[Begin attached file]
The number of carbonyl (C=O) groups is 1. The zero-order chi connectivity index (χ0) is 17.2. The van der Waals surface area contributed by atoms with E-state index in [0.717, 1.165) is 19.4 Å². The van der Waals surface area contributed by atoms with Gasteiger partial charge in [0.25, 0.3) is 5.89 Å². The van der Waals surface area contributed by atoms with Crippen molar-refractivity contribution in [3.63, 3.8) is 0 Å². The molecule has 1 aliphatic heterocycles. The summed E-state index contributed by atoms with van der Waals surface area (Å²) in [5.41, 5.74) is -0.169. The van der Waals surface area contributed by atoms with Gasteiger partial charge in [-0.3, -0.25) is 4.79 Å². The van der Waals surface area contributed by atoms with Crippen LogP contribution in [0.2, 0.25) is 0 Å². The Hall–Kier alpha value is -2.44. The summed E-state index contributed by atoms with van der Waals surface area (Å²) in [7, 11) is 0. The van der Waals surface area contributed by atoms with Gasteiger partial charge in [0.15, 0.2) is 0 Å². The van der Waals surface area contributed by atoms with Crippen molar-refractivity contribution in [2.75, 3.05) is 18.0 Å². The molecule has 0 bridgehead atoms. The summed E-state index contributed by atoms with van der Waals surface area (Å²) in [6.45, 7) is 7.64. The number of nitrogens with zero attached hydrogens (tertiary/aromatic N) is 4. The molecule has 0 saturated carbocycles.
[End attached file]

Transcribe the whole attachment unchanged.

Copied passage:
The number of carbonyl (C=O) groups is 1. The zero-order chi connectivity index (χ0) is 17.2. The van der Waals surface area contributed by atoms with E-state index in [0.717, 1.165) is 19.4 Å². The van der Waals surface area contributed by atoms with Gasteiger partial charge in [0.25, 0.3) is 5.89 Å². The van der Waals surface area contributed by atoms with Crippen molar-refractivity contribution in [3.63, 3.8) is 0 Å². The molecule has 1 aliphatic heterocycles. The summed E-state index contributed by atoms with van der Waals surface area (Å²) in [5.41, 5.74) is -0.169. The van der Waals surface area contributed by atoms with Gasteiger partial charge in [-0.3, -0.25) is 4.79 Å². The van der Waals surface area contributed by atoms with Crippen LogP contribution in [0.2, 0.25) is 0 Å². The Hall–Kier alpha value is -2.44. The summed E-state index contributed by atoms with van der Waals surface area (Å²) in [7, 11) is 0. The van der Waals surface area contributed by atoms with Gasteiger partial charge in [0.15, 0.2) is 0 Å². The van der Waals surface area contributed by atoms with Crippen molar-refractivity contribution in [2.75, 3.05) is 18.0 Å². The molecule has 0 bridgehead atoms. The summed E-state index contributed by atoms with van der Waals surface area (Å²) in [6.45, 7) is 7.64. The number of nitrogens with zero attached hydrogens (tertiary/aromatic N) is 4. The molecule has 0 saturated carbocycles.